When you see a group of twenty-somethings walking around together in hoodies and hearing aids, it’s a tip off. They probably spent the night watching Japandroids’ brand of vicious, loud garage rock. Amps bigger than human bodies took up more of the majority of the stage, backing Vancouver’s tightest new rock band.
Though Japandroids only has two members – guitarist Brian King and drummer David Prowse – it still blew the crowd away with a raw, unrelentless energy. Prowse was the Energizer bunny, and King had no trouble keeping up. The two musicians move like one well-oiled machine, intimately sensitive to each other's every move. With a small nod from King, Prowse picked up his sticks, moving between time signatures with ease.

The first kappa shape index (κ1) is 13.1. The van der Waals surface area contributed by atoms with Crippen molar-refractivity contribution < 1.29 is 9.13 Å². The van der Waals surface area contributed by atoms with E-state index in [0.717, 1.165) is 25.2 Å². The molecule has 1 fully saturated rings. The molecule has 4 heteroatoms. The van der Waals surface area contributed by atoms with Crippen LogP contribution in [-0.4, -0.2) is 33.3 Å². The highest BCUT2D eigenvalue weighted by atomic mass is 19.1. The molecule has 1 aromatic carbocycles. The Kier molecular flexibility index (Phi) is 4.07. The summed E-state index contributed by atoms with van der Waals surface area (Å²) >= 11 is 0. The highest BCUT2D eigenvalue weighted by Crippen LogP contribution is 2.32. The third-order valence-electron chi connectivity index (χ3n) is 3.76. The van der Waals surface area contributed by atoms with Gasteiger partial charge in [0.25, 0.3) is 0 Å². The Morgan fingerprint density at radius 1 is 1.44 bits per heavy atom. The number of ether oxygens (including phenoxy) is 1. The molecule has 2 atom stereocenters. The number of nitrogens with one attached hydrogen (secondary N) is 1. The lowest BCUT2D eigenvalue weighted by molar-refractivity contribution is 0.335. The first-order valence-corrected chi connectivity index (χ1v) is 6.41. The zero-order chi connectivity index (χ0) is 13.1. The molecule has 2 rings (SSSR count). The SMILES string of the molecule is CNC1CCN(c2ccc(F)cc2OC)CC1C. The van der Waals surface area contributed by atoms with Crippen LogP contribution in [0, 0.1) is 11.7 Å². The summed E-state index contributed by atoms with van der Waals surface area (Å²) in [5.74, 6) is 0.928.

A seamless transition between “Crazy/Forever” and “Sovereignty” showed the crowd that the pair could bring their debut album, Post-Nothing, to life with the same sense of immediacy as the recording. As King spastically whipped his head around and ripped away on his bright red guitar, it took serious control keep from convulsively jerking your own body back and forth.
The band played a majority of the songs off Post-Nothing, including crowd favorites “Young Hearts Spark Fire” and “Heart Sweats,” a propulsive song about a girl whose “heart is cold as ice… I should know I’ve been to the North Pole.” But King explained a few songs into the set that they were incorporating new songs to keep the show interesting. “Don’t worry,” he assured the crowd, “our lyrics are really fucking easy. You can sing along after 30 seconds.”
Japandroids are smart, despite vapid lyrics and the occasional shallow desire. They combine melodic, movable guitar lines with heavy drums full of cymbals and sudden blasts. The vocals always repeat, not only the same words, but the same notes. Read as: great for shouting along, even if you can't sing. And boy did the crowd shout.